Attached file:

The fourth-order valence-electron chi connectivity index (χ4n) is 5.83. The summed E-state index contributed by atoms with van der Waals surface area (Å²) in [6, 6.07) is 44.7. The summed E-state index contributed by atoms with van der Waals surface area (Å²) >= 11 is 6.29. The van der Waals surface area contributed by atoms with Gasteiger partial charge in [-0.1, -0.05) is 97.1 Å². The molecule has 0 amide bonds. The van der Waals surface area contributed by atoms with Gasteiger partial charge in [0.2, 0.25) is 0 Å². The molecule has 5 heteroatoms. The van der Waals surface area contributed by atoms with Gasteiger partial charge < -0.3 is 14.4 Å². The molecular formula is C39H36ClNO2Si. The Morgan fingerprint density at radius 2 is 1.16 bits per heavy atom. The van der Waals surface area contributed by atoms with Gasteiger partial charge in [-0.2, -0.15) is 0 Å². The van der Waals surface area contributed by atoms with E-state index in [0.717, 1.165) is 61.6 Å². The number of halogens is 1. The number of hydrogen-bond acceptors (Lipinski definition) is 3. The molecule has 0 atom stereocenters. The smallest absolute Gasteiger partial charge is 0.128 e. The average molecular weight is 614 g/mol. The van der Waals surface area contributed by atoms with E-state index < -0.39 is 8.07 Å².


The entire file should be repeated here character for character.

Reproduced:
The fourth-order valence-electron chi connectivity index (χ4n) is 5.83. The summed E-state index contributed by atoms with van der Waals surface area (Å²) in [6, 6.07) is 44.7. The summed E-state index contributed by atoms with van der Waals surface area (Å²) >= 11 is 6.29. The van der Waals surface area contributed by atoms with Gasteiger partial charge in [-0.1, -0.05) is 97.1 Å². The molecule has 0 amide bonds. The van der Waals surface area contributed by atoms with Gasteiger partial charge in [0.2, 0.25) is 0 Å². The molecule has 5 heteroatoms. The van der Waals surface area contributed by atoms with Gasteiger partial charge < -0.3 is 14.4 Å². The molecular formula is C39H36ClNO2Si. The Morgan fingerprint density at radius 2 is 1.16 bits per heavy atom. The van der Waals surface area contributed by atoms with Gasteiger partial charge in [-0.2, -0.15) is 0 Å². The van der Waals surface area contributed by atoms with E-state index in [0.717, 1.165) is 61.6 Å². The number of halogens is 1. The number of hydrogen-bond acceptors (Lipinski definition) is 3. The molecule has 0 atom stereocenters. The smallest absolute Gasteiger partial charge is 0.128 e. The average molecular weight is 614 g/mol. The van der Waals surface area contributed by atoms with E-state index < -0.39 is 8.07 Å².